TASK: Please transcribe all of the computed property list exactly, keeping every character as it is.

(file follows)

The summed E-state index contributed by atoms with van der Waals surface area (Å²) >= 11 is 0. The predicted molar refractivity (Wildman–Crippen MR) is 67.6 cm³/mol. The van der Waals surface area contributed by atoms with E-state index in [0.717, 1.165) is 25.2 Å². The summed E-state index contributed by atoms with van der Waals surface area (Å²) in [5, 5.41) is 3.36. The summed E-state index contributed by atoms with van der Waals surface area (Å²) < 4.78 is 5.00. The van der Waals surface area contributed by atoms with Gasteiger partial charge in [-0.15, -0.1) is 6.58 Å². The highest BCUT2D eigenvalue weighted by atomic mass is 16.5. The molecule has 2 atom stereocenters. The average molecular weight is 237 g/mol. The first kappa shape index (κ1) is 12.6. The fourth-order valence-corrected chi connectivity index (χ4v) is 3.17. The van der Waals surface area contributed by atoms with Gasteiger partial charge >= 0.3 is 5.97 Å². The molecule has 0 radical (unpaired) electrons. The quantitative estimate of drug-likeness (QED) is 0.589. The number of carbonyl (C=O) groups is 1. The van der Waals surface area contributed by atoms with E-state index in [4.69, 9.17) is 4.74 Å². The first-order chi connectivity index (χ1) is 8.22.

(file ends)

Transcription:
The summed E-state index contributed by atoms with van der Waals surface area (Å²) >= 11 is 0. The predicted molar refractivity (Wildman–Crippen MR) is 67.6 cm³/mol. The van der Waals surface area contributed by atoms with E-state index in [0.717, 1.165) is 25.2 Å². The summed E-state index contributed by atoms with van der Waals surface area (Å²) in [5, 5.41) is 3.36. The summed E-state index contributed by atoms with van der Waals surface area (Å²) < 4.78 is 5.00. The van der Waals surface area contributed by atoms with Gasteiger partial charge in [-0.15, -0.1) is 6.58 Å². The highest BCUT2D eigenvalue weighted by atomic mass is 16.5. The molecule has 2 atom stereocenters. The average molecular weight is 237 g/mol. The first kappa shape index (κ1) is 12.6. The fourth-order valence-corrected chi connectivity index (χ4v) is 3.17. The van der Waals surface area contributed by atoms with Gasteiger partial charge >= 0.3 is 5.97 Å². The molecule has 0 radical (unpaired) electrons. The quantitative estimate of drug-likeness (QED) is 0.589. The number of carbonyl (C=O) groups is 1. The van der Waals surface area contributed by atoms with E-state index in [4.69, 9.17) is 4.74 Å². The first-order chi connectivity index (χ1) is 8.22.